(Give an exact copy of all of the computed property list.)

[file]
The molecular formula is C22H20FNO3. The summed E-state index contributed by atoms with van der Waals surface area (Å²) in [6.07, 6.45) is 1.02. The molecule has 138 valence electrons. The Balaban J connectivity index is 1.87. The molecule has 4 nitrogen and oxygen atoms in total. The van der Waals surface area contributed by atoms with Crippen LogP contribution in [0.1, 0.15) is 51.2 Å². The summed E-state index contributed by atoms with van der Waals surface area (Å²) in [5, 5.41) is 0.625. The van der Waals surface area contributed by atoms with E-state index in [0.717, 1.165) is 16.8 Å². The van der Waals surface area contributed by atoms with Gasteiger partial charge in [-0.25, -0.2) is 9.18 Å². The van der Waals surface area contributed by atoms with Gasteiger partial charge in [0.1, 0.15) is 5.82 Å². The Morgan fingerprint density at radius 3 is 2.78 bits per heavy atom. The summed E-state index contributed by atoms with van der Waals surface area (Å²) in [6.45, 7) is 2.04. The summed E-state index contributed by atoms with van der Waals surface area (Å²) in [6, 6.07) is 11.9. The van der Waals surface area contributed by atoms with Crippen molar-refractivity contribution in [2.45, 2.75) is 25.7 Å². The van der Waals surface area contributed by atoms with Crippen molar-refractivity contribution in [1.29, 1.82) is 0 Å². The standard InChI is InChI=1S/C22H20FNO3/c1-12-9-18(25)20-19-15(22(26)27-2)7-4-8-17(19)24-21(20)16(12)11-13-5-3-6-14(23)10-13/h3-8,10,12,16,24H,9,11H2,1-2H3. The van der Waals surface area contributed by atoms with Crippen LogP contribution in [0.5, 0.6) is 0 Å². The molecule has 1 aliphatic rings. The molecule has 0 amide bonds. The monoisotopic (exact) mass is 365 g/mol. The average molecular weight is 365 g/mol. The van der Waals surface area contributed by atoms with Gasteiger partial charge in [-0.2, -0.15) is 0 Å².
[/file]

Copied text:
The molecular formula is C22H20FNO3. The summed E-state index contributed by atoms with van der Waals surface area (Å²) in [6.07, 6.45) is 1.02. The molecule has 138 valence electrons. The Balaban J connectivity index is 1.87. The molecule has 4 nitrogen and oxygen atoms in total. The van der Waals surface area contributed by atoms with Crippen LogP contribution in [0.1, 0.15) is 51.2 Å². The summed E-state index contributed by atoms with van der Waals surface area (Å²) in [5, 5.41) is 0.625. The van der Waals surface area contributed by atoms with E-state index in [0.717, 1.165) is 16.8 Å². The van der Waals surface area contributed by atoms with Gasteiger partial charge in [-0.25, -0.2) is 9.18 Å². The van der Waals surface area contributed by atoms with Gasteiger partial charge in [0.1, 0.15) is 5.82 Å². The Morgan fingerprint density at radius 3 is 2.78 bits per heavy atom. The summed E-state index contributed by atoms with van der Waals surface area (Å²) in [6.45, 7) is 2.04. The summed E-state index contributed by atoms with van der Waals surface area (Å²) in [6, 6.07) is 11.9. The van der Waals surface area contributed by atoms with Crippen molar-refractivity contribution in [2.45, 2.75) is 25.7 Å². The van der Waals surface area contributed by atoms with Crippen molar-refractivity contribution in [1.29, 1.82) is 0 Å². The standard InChI is InChI=1S/C22H20FNO3/c1-12-9-18(25)20-19-15(22(26)27-2)7-4-8-17(19)24-21(20)16(12)11-13-5-3-6-14(23)10-13/h3-8,10,12,16,24H,9,11H2,1-2H3. The van der Waals surface area contributed by atoms with Crippen LogP contribution in [0.5, 0.6) is 0 Å². The molecule has 1 aliphatic rings. The molecule has 0 amide bonds. The monoisotopic (exact) mass is 365 g/mol. The average molecular weight is 365 g/mol. The van der Waals surface area contributed by atoms with Gasteiger partial charge in [-0.2, -0.15) is 0 Å².